A story that should only happen in horror movies seems to have come very real. At least 42 people were hospitalized in the Russian town of Cheylabinsk following the leakage of potentially deadly bromine gas from a passing train, according to the BBC. There have been conflicting reports that as many as 207 of the city's 1.1 million residents sought medical attention following the incident. According to UPI, 10.5 to 13.2 gallons of bromine apparently leaked and floated over a portion of the city after glass jars containing the substance cracked when the train went over a rail hump. City officials said that there shouldn't be any serious damage from the incident, but were nonetheless encouraging people to stay inside. Russia Today reports that an estimated 100 firemen were involved in the relief operation, and a "cloud of toxic was clearly visible over some districts of Chelyabinsk."
Bromism is the syndrome which results from the long-term use of the potassium bromide based sedatives. Bromism was once a very common disorder being responsible for 5-10% of psychiatric hospital admissions. It is now an uncommon disorder due to bromide being withdrawn from clinical use in many countries and severely restricted in others.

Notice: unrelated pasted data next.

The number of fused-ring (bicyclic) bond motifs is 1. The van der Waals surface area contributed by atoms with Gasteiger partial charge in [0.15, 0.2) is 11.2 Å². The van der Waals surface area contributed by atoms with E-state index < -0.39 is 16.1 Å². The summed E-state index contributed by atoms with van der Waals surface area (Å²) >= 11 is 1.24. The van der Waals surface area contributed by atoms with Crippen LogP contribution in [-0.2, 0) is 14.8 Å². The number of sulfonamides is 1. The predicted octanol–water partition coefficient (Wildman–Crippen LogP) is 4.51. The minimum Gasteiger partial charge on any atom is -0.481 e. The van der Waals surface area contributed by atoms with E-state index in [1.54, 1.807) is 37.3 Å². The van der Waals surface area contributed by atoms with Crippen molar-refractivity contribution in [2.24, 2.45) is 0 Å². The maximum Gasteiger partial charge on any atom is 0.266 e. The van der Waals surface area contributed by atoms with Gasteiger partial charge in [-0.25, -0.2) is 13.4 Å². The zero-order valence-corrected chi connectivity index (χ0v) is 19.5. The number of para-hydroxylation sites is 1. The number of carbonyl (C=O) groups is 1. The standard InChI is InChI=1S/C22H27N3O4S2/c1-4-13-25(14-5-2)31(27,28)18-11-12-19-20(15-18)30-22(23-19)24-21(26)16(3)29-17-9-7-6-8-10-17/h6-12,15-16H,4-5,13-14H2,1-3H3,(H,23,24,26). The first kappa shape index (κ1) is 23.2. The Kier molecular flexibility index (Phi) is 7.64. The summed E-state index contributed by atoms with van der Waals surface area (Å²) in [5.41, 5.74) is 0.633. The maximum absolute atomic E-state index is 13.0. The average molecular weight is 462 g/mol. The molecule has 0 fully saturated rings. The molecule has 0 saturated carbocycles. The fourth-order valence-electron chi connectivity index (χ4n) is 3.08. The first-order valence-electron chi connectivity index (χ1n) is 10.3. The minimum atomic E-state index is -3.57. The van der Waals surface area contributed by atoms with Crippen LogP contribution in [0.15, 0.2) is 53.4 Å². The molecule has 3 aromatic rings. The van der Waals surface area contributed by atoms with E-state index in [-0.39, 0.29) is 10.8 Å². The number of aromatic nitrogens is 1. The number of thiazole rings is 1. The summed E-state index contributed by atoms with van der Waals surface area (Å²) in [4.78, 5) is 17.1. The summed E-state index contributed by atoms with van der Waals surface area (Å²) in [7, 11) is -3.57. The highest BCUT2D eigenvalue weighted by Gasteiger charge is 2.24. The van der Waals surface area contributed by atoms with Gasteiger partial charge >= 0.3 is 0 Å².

Bromide has a very long elimination half-life of 9–12 days which can lead to excessive accumulation. Doses of 0.5-1 gram per day of bromide can lead to bromism.
Bromism is caused by a neurotoxic effect on the brain which results in somnolence, psychosis, seizures and delirium.
Upper and Lower Respiratory Tract: Initial
symptoms due to irritation by bromine vapour
inhalation include: dyspnoea, coughing, choking, and
wheezing; immediate or delayed bronchoconstriction;
and the development of laryngeal spasm, glottal
oedema, asthma and tracheobronchitis. With increased
parenchymal penetration, there may be associated
peribronchiolar abscesses, pulmonary infiltrates
consistent with chemical pneumonitis, bronchiolitis
obliterans and pulmonary oedema (Edelman, 1991; Rom &
Barkman, 1983). Acute obstructive ventilatory
impairment may lead to severe hypoxaemia, metabolic
acidosis, measles-like rash and subsequent death. It
should be noted that more severe respiratory symptoms
may be delayed for several hours after the exposure
(Lossos et al., 1990; Kraut & Lilis, 1988).
Originally posted by toothpastert
heres a video of it crazy guy walks right upto the orange spewing train car pretty scary
Originally posted by Open2Truth
reply to post by boncho
Thanks for adding this information, boncho - not a chemical to mess around with.